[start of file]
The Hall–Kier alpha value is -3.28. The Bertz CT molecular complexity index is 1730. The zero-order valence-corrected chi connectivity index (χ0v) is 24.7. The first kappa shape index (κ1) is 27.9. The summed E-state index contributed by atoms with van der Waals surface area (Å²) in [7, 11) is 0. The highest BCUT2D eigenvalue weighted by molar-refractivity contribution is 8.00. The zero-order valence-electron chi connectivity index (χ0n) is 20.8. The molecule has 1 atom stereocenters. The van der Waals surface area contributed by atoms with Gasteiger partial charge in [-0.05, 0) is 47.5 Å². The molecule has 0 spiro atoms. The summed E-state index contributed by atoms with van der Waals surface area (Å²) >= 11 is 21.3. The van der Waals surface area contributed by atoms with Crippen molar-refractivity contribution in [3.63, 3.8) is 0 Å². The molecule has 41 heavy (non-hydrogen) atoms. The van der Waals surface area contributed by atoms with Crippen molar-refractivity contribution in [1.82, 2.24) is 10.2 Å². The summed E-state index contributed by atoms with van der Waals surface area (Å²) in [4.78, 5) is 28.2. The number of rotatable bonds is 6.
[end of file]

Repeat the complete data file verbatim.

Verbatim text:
The Hall–Kier alpha value is -3.28. The Bertz CT molecular complexity index is 1730. The zero-order valence-corrected chi connectivity index (χ0v) is 24.7. The first kappa shape index (κ1) is 27.9. The summed E-state index contributed by atoms with van der Waals surface area (Å²) in [7, 11) is 0. The highest BCUT2D eigenvalue weighted by molar-refractivity contribution is 8.00. The zero-order valence-electron chi connectivity index (χ0n) is 20.8. The molecule has 1 atom stereocenters. The van der Waals surface area contributed by atoms with Gasteiger partial charge in [-0.05, 0) is 47.5 Å². The molecule has 0 spiro atoms. The summed E-state index contributed by atoms with van der Waals surface area (Å²) >= 11 is 21.3. The van der Waals surface area contributed by atoms with Crippen molar-refractivity contribution in [3.63, 3.8) is 0 Å². The molecule has 41 heavy (non-hydrogen) atoms. The van der Waals surface area contributed by atoms with Crippen molar-refractivity contribution in [1.82, 2.24) is 10.2 Å². The summed E-state index contributed by atoms with van der Waals surface area (Å²) in [4.78, 5) is 28.2. The number of rotatable bonds is 6.